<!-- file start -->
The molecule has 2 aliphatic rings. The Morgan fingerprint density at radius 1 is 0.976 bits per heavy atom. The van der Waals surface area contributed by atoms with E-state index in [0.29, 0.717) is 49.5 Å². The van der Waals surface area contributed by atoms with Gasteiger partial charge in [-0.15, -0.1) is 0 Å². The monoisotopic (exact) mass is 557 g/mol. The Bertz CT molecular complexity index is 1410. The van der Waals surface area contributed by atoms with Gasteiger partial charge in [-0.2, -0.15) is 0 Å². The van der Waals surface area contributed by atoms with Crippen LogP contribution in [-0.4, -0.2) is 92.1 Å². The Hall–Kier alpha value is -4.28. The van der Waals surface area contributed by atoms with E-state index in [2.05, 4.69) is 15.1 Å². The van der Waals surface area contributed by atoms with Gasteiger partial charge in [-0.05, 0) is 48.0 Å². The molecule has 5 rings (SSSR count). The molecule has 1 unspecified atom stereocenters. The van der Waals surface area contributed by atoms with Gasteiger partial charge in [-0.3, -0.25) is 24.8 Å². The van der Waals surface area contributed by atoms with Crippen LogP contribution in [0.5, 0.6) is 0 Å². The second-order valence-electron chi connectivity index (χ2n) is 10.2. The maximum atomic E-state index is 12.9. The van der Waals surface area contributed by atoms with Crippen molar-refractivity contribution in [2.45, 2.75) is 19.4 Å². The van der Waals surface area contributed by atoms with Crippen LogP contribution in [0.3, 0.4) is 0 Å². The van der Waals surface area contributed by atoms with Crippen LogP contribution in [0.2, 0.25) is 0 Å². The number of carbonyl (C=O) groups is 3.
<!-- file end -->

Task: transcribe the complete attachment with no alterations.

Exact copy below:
The molecule has 2 aliphatic rings. The Morgan fingerprint density at radius 1 is 0.976 bits per heavy atom. The van der Waals surface area contributed by atoms with E-state index in [0.29, 0.717) is 49.5 Å². The van der Waals surface area contributed by atoms with Gasteiger partial charge in [-0.15, -0.1) is 0 Å². The monoisotopic (exact) mass is 557 g/mol. The Bertz CT molecular complexity index is 1410. The van der Waals surface area contributed by atoms with Gasteiger partial charge in [-0.2, -0.15) is 0 Å². The van der Waals surface area contributed by atoms with Crippen LogP contribution in [-0.4, -0.2) is 92.1 Å². The Hall–Kier alpha value is -4.28. The van der Waals surface area contributed by atoms with E-state index in [2.05, 4.69) is 15.1 Å². The van der Waals surface area contributed by atoms with Gasteiger partial charge in [-0.05, 0) is 48.0 Å². The molecule has 5 rings (SSSR count). The molecule has 1 unspecified atom stereocenters. The van der Waals surface area contributed by atoms with Gasteiger partial charge in [-0.3, -0.25) is 24.8 Å². The van der Waals surface area contributed by atoms with Crippen LogP contribution in [0.5, 0.6) is 0 Å². The second-order valence-electron chi connectivity index (χ2n) is 10.2. The maximum atomic E-state index is 12.9. The van der Waals surface area contributed by atoms with Crippen molar-refractivity contribution in [2.45, 2.75) is 19.4 Å². The van der Waals surface area contributed by atoms with Crippen LogP contribution in [0.3, 0.4) is 0 Å². The van der Waals surface area contributed by atoms with Crippen LogP contribution in [0.2, 0.25) is 0 Å². The number of carbonyl (C=O) groups is 3.